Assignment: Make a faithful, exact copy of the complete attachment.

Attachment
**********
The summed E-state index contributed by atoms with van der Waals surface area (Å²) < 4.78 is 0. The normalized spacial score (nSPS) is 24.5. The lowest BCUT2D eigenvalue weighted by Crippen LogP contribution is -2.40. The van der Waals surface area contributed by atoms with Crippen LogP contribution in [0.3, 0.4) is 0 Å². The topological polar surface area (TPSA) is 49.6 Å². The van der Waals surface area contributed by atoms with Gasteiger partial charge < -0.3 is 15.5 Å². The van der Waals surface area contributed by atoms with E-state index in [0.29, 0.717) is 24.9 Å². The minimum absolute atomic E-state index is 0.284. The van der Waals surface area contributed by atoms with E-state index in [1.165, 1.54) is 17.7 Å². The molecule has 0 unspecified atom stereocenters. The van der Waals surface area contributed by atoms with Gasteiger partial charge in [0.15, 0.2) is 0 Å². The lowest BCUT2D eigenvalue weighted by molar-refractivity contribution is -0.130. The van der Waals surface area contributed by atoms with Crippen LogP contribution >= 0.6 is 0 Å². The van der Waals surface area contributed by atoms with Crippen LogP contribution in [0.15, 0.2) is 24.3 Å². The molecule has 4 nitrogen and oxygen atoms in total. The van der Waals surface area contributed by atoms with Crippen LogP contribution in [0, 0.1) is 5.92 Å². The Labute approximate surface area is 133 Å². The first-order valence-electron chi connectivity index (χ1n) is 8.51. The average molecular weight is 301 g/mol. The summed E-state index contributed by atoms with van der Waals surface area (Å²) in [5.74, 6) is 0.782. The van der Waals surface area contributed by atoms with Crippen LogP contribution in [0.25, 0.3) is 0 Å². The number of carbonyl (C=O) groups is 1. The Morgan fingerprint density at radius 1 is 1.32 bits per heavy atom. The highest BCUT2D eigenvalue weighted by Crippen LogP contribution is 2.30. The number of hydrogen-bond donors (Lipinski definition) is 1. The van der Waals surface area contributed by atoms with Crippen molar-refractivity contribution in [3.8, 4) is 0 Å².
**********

The summed E-state index contributed by atoms with van der Waals surface area (Å²) < 4.78 is 0. The normalized spacial score (nSPS) is 24.5. The lowest BCUT2D eigenvalue weighted by Crippen LogP contribution is -2.40. The van der Waals surface area contributed by atoms with Crippen LogP contribution in [0.3, 0.4) is 0 Å². The topological polar surface area (TPSA) is 49.6 Å². The van der Waals surface area contributed by atoms with Gasteiger partial charge < -0.3 is 15.5 Å². The van der Waals surface area contributed by atoms with E-state index in [0.29, 0.717) is 24.9 Å². The minimum absolute atomic E-state index is 0.284. The van der Waals surface area contributed by atoms with E-state index in [1.165, 1.54) is 17.7 Å². The molecule has 0 unspecified atom stereocenters. The van der Waals surface area contributed by atoms with Gasteiger partial charge in [0.15, 0.2) is 0 Å². The lowest BCUT2D eigenvalue weighted by molar-refractivity contribution is -0.130. The van der Waals surface area contributed by atoms with Crippen LogP contribution >= 0.6 is 0 Å². The van der Waals surface area contributed by atoms with Crippen LogP contribution in [0.15, 0.2) is 24.3 Å². The molecule has 4 nitrogen and oxygen atoms in total. The van der Waals surface area contributed by atoms with Crippen LogP contribution in [0, 0.1) is 5.92 Å². The Labute approximate surface area is 133 Å². The first-order valence-electron chi connectivity index (χ1n) is 8.51. The average molecular weight is 301 g/mol. The summed E-state index contributed by atoms with van der Waals surface area (Å²) in [5.74, 6) is 0.782. The van der Waals surface area contributed by atoms with Crippen LogP contribution in [0.25, 0.3) is 0 Å². The number of carbonyl (C=O) groups is 1. The Morgan fingerprint density at radius 1 is 1.32 bits per heavy atom. The highest BCUT2D eigenvalue weighted by Crippen LogP contribution is 2.30. The number of hydrogen-bond donors (Lipinski definition) is 1. The van der Waals surface area contributed by atoms with Crippen molar-refractivity contribution in [3.8, 4) is 0 Å².